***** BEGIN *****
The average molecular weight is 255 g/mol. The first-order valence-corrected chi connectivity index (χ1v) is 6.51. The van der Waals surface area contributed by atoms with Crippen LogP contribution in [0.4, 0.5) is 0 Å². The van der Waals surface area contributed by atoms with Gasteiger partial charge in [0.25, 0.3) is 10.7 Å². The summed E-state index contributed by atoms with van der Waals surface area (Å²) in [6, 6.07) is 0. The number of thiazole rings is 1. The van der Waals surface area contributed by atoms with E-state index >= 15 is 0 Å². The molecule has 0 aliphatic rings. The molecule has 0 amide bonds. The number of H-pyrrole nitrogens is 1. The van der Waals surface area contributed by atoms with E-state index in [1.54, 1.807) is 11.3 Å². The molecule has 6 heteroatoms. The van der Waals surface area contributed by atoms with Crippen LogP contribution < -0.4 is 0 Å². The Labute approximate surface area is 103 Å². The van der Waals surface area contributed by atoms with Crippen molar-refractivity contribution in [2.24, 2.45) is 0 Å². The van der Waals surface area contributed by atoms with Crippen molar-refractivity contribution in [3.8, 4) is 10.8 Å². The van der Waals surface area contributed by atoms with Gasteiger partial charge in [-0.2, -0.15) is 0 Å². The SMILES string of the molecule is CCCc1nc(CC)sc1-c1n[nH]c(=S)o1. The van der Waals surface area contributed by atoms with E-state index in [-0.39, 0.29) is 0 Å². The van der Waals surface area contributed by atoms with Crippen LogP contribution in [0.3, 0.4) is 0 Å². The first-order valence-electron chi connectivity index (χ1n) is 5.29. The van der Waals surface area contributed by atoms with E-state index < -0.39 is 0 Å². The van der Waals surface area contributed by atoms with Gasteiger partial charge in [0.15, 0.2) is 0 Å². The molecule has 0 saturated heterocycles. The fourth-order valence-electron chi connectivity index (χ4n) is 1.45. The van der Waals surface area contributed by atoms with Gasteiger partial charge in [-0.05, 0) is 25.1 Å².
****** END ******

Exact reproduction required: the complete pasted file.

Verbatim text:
The average molecular weight is 255 g/mol. The first-order valence-corrected chi connectivity index (χ1v) is 6.51. The van der Waals surface area contributed by atoms with Crippen LogP contribution in [0.4, 0.5) is 0 Å². The van der Waals surface area contributed by atoms with Gasteiger partial charge in [0.25, 0.3) is 10.7 Å². The summed E-state index contributed by atoms with van der Waals surface area (Å²) in [6, 6.07) is 0. The number of thiazole rings is 1. The van der Waals surface area contributed by atoms with E-state index >= 15 is 0 Å². The molecule has 0 aliphatic rings. The molecule has 0 amide bonds. The number of H-pyrrole nitrogens is 1. The van der Waals surface area contributed by atoms with E-state index in [1.54, 1.807) is 11.3 Å². The molecule has 6 heteroatoms. The van der Waals surface area contributed by atoms with Crippen LogP contribution < -0.4 is 0 Å². The Labute approximate surface area is 103 Å². The van der Waals surface area contributed by atoms with Crippen molar-refractivity contribution in [2.24, 2.45) is 0 Å². The van der Waals surface area contributed by atoms with Crippen molar-refractivity contribution in [3.8, 4) is 10.8 Å². The van der Waals surface area contributed by atoms with Gasteiger partial charge in [-0.2, -0.15) is 0 Å². The SMILES string of the molecule is CCCc1nc(CC)sc1-c1n[nH]c(=S)o1. The van der Waals surface area contributed by atoms with E-state index in [-0.39, 0.29) is 0 Å². The van der Waals surface area contributed by atoms with Crippen LogP contribution in [0.3, 0.4) is 0 Å². The first-order valence-electron chi connectivity index (χ1n) is 5.29. The van der Waals surface area contributed by atoms with E-state index < -0.39 is 0 Å². The van der Waals surface area contributed by atoms with Gasteiger partial charge in [0.15, 0.2) is 0 Å². The molecule has 0 saturated heterocycles. The fourth-order valence-electron chi connectivity index (χ4n) is 1.45. The van der Waals surface area contributed by atoms with Gasteiger partial charge in [-0.05, 0) is 25.1 Å².